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      CommentAuthordispophoto
    • CommentTimeNov 11th 2008
     (4153.9)
    that was also an episode on CSI where the swabs or something were contaminated at the company that made them.
    • CommentAuthorCassius
    • CommentTimeNov 13th 2008
     (4153.10)
    ZOMG! Who will stop this Fiend?!?
    • CommentAuthorKosmopolit
    • CommentTimeNov 13th 2008 edited
     (4153.11)
    The execution-style killing of the police officers and the fact that other victims were criminals suggest to me that the killer is a career criminal and not what most people think of when they talk about serial killers.

    If and when they find her I think it'll turn out she killed in the course of committing other crimes not out of some inner compulsion.
    • CommentAuthorCassius
    • CommentTimeNov 13th 2008
     (4153.12)
    @Kosmopolit, it that's the case, you really have to wander what a 22 year old policewoman, an Iraqi, a Somali, a 62 year old woman and an elderly antiques dealer had done, that warranted someone ordering 'a hit' on them all.
    • CommentAuthorKosmopolit
    • CommentTimeNov 13th 2008
     (4153.13)
    I'm thinking more in the line of armed robbery.

    If nothing else, the police officer probably had a handgun and criminals in Europe are always keen to get hold of those.
    • CommentAuthorMeta
    • CommentTimeNov 13th 2008 edited
     (4153.14)
    Damn scary. The only link to heroin was 1 dirty needle. Maybe she is not addict, just tried horse once, killed junky turning her on and nastily put dirty spike where child would tread on? Good article, learnt a few tings about DNA from it. And the names of the crime sites. Worm? Fookin Hellpit or someting? Great.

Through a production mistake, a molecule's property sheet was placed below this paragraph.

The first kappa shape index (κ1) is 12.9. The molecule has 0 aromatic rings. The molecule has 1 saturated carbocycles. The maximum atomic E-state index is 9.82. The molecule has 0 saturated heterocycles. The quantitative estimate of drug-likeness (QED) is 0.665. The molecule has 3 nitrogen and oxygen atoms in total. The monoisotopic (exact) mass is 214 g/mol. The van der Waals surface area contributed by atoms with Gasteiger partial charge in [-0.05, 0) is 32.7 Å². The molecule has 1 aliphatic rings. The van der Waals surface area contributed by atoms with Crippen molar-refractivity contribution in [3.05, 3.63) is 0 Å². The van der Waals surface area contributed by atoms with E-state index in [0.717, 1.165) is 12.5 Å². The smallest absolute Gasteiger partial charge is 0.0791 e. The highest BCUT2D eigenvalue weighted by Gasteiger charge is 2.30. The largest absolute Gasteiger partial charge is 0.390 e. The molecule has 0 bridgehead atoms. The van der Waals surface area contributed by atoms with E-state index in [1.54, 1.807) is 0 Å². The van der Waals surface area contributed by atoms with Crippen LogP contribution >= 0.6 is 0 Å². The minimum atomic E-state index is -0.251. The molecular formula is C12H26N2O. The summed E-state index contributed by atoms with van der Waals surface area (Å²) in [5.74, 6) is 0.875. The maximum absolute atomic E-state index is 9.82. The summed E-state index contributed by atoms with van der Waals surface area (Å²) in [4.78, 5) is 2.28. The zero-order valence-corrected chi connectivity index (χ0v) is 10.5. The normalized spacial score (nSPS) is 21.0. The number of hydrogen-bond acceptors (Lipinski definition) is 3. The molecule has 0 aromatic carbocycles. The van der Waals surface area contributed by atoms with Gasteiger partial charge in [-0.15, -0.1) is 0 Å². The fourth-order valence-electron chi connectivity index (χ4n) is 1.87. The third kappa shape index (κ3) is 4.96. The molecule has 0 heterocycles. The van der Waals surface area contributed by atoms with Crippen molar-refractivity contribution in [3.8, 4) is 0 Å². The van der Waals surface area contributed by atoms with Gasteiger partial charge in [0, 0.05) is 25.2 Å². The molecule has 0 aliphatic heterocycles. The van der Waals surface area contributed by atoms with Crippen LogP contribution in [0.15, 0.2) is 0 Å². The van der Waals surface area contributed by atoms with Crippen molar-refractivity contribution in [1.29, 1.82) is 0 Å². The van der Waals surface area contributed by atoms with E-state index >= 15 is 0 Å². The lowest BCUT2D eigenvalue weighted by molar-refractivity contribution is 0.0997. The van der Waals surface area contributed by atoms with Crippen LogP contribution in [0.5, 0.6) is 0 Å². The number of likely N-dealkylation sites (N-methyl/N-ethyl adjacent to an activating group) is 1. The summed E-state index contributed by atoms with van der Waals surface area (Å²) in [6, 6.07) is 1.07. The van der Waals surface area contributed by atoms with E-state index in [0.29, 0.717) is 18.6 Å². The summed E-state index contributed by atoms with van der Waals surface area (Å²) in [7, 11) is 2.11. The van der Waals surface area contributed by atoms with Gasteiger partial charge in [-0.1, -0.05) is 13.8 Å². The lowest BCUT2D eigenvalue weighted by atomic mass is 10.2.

• CommentAuthorMeta
    • CommentTimeNov 13th 2008 edited
     (4153.15)
    If i see a faceless clone blowing cops away i will have a go. With a quick whip of me trusty stick.
    • CommentAuthorCassius
    • CommentTimeNov 14th 2008
     (4153.16)
    @Meta,

    THEN WHO WAS THE CLONE?!?

    sorry, inside joke.

    @Kosmopolit, ha, when I hear career criminal I think assassin. Damn Hollywood. Armed robbery makes sense I guess, I wish there was more information as in, if anything was stolen from the murder victims... still seems a bit messy to me.
    • CommentAuthoracacian
    • CommentTimeNov 26th 2010
     (4153.17)

    It'd be hilarious to find out that all the DNA tests are being run by one lab, with one particular technician completely failing to follow protocol and contaminating everything with her DNA.


    I'm waaaay late on this, but I just found out they 'unmasked' the 'Phantom of Heilbronn' and wanted to give belated necro-props for calling it: http://freakonomics.blogs.nytimes.com/2009/03/30/the-phantom-of-heilbronn-unmasked/

    Via: http://www.newscientist.com/blogs/culturelab/2010/11/watching-the-dna-detectives.html
    •  
      CommentAuthorilauveyou
    • CommentTimeNov 27th 2010
     (4153.18)
    AHAHAHA. Great.
    •  
      CommentAuthorilauveyou
    • CommentTimeNov 27th 2010
     (4153.19)
    She still might exist. I know I want her to. She probably works at the cotton swab factory. What a genius plan - contaminate all of the world's cotton swabs then run around killing people and never get caught.
    • CommentAuthorVox Doom
    • CommentTimeNov 27th 2010 edited
     (4153.20)
    Edit: Nevermind, thread was necroed with the same info I was going to give.